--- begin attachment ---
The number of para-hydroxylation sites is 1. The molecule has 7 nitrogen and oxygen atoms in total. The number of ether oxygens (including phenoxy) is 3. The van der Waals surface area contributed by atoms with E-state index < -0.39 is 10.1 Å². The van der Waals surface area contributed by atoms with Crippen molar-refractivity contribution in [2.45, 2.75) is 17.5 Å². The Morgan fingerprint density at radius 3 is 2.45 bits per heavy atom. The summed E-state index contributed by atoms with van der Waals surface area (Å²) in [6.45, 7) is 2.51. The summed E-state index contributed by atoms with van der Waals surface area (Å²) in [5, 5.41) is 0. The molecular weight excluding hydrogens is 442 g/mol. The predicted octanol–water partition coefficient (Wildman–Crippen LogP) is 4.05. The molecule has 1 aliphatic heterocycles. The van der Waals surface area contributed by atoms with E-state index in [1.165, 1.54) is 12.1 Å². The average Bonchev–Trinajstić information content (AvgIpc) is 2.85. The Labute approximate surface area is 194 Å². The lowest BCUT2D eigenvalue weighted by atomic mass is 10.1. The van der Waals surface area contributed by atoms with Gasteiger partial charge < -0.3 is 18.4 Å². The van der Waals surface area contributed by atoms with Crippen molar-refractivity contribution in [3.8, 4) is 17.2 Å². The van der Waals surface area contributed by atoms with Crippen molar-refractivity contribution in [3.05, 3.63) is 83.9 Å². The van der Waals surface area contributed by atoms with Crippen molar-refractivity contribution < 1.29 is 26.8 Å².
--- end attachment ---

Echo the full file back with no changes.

The number of para-hydroxylation sites is 1. The molecule has 7 nitrogen and oxygen atoms in total. The number of ether oxygens (including phenoxy) is 3. The van der Waals surface area contributed by atoms with E-state index < -0.39 is 10.1 Å². The van der Waals surface area contributed by atoms with Crippen molar-refractivity contribution in [2.45, 2.75) is 17.5 Å². The Morgan fingerprint density at radius 3 is 2.45 bits per heavy atom. The summed E-state index contributed by atoms with van der Waals surface area (Å²) in [6.45, 7) is 2.51. The summed E-state index contributed by atoms with van der Waals surface area (Å²) in [5, 5.41) is 0. The molecular weight excluding hydrogens is 442 g/mol. The predicted octanol–water partition coefficient (Wildman–Crippen LogP) is 4.05. The molecule has 1 aliphatic heterocycles. The van der Waals surface area contributed by atoms with E-state index in [1.165, 1.54) is 12.1 Å². The average Bonchev–Trinajstić information content (AvgIpc) is 2.85. The Labute approximate surface area is 194 Å². The lowest BCUT2D eigenvalue weighted by atomic mass is 10.1. The van der Waals surface area contributed by atoms with Gasteiger partial charge < -0.3 is 18.4 Å². The van der Waals surface area contributed by atoms with Crippen molar-refractivity contribution in [3.8, 4) is 17.2 Å². The van der Waals surface area contributed by atoms with Crippen molar-refractivity contribution in [3.05, 3.63) is 83.9 Å². The van der Waals surface area contributed by atoms with Crippen molar-refractivity contribution < 1.29 is 26.8 Å².